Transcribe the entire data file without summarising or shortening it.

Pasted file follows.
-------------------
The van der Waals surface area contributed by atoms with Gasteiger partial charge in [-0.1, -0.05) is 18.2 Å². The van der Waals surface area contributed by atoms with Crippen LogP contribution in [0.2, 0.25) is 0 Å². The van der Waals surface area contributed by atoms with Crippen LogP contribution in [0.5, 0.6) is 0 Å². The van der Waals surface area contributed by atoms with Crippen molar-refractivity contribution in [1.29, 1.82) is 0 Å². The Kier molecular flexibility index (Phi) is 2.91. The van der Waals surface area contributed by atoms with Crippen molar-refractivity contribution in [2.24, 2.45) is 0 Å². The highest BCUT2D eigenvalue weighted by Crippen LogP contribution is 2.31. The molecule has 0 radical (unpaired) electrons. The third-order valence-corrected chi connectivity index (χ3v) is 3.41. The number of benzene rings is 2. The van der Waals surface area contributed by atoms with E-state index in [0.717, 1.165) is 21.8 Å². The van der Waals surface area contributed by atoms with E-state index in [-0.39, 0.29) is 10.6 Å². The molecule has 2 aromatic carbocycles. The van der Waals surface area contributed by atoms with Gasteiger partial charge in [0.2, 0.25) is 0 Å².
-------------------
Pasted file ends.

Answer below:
The van der Waals surface area contributed by atoms with Gasteiger partial charge in [-0.1, -0.05) is 18.2 Å². The van der Waals surface area contributed by atoms with Crippen LogP contribution in [0.2, 0.25) is 0 Å². The van der Waals surface area contributed by atoms with Crippen LogP contribution in [0.5, 0.6) is 0 Å². The van der Waals surface area contributed by atoms with Crippen molar-refractivity contribution in [1.29, 1.82) is 0 Å². The Kier molecular flexibility index (Phi) is 2.91. The van der Waals surface area contributed by atoms with Crippen molar-refractivity contribution in [2.24, 2.45) is 0 Å². The highest BCUT2D eigenvalue weighted by Crippen LogP contribution is 2.31. The molecule has 0 radical (unpaired) electrons. The third-order valence-corrected chi connectivity index (χ3v) is 3.41. The number of benzene rings is 2. The van der Waals surface area contributed by atoms with E-state index in [0.717, 1.165) is 21.8 Å². The van der Waals surface area contributed by atoms with E-state index in [-0.39, 0.29) is 10.6 Å². The molecule has 2 aromatic carbocycles. The van der Waals surface area contributed by atoms with Gasteiger partial charge in [0.2, 0.25) is 0 Å².